In 1654 Belgian Jesuit mathematician André Tacquet used Kircher's technique to show the journey from China to Belgium of Italian Jesuit missionary Martino Martini.[29] It is sometimes reported that Martini lectured throughout Europe with a magic lantern which he might have imported from China, but there's no evidence that anything other than Kircher's technique was used.

Magic lantern[edit]

By 1659 Dutch scientist Christiaan Huygens had developed the magic lantern, which used a concave mirror to reflect and direct as much of the light of a lamp as possible through a small sheet of glass on which was the image to be projected, and onward into a focusing lens at the front of the apparatus to project the image onto a wall or screen (Huygens apparatus actually used two additional lenses). He did not publish nor publicly demonstrate his invention as he thought it was too frivolous.

The magic lantern became a very popular medium for entertainment and educational purposes in the 18th and 19th century. This popularity waned after the introduction of cinema in the 1890s. The magic lantern remained a common medium until slide projectors came into widespread use during the 1950s.

1700 to 1900[edit]

Solar microscope[edit]

Carpenter & Westley solar microscope slide with "Male & Female, Smoked Wing Dragonfly" (circa 1850s)

A few years before his death in 1736 Polish-German-Dutch physicist Daniel Gabriel Fahrenheit reportedly constructed a solar microscope, which basically was a combination of the compound microscope with camera obscura projection. It needed bright sunlight as a light source to project a clear magnified image of transparent objects. Fahrenheit's instrument may have been seen by German physician Johann Nathanael Lieberkühn who introduced the instrument in England, where optician John Cuff improved it with a stationary optical tube and an adjustable mirror.[30] In 1774 English instrument maker Benjamin Martin introduced his "Opake Solar Microscope" for the enlarged projection of opaque objects. He claimed:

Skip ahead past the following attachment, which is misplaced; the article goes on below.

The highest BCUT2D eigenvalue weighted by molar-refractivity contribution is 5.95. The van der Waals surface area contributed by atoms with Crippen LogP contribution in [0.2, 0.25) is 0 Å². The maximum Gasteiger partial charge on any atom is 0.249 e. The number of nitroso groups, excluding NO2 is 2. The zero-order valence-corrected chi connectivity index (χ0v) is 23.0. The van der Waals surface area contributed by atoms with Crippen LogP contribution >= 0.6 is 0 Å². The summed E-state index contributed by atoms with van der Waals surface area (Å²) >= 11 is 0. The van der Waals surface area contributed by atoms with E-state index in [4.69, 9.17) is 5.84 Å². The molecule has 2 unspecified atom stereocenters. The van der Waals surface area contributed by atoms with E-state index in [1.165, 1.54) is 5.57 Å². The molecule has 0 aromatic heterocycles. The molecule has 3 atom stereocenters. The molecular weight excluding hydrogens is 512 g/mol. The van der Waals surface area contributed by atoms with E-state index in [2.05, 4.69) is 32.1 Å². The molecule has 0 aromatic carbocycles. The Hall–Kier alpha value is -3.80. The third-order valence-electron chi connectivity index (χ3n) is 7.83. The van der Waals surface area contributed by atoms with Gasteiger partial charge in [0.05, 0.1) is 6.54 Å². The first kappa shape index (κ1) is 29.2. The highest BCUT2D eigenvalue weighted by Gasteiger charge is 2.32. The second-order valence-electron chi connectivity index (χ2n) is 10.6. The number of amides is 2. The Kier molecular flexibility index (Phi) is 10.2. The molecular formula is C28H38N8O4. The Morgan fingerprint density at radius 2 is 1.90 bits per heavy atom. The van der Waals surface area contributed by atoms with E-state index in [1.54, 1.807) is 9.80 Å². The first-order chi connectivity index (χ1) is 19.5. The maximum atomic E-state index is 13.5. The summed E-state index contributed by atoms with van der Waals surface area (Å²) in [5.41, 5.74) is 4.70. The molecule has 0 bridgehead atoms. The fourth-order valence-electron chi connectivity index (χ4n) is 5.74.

The Opake Microsc[o]pe, not only magnifies the natural Appearance or Size of Objects of every Sort, but at the ſame time throws ſuch a Quantity of Solar Rays upon them, as to make all their Colours appear vaſtly more vivid and ſtrong than to the naked Eye; and their Parts ſo expanded and diſtinct upon a fixed Screen, that they are not only viewed with the utmoſt Pleaſure, but may be drawn with the greateſt Eaſe by any ingenious Hand."[31]

The solar microscope,[32] was employed in experiments with photosensitive silver nitrate by Thomas Wedgwood in collaboration with Humphry Davy in making the first, but impermanent, photographic enlargements. Their discoveries, regarded as the earliest deliberate and successful form of photography, were published in June 1802 by Davy in his An Account of a Method of Copying Paintings upon Glass, and of Making Profiles, by the Agency of Light upon Nitrate of Silver. Invented by T. Wedgwood, Esq. With Observations by H. Davy in the first issue of the Journals of the Royal Institution of Great Britain.[33][34]

Opaque projectors[edit]

Henry Morton's projection as illustrated in François Moigno's L'art des projections (1872)

Swiss mathematician, physicist, astronomer, logician and engineer Leonhard Euler demonstrated an opaque projector, now commonly known as an episcope, around 1756. It could project a clear image of opaque images and (small) objects.[35]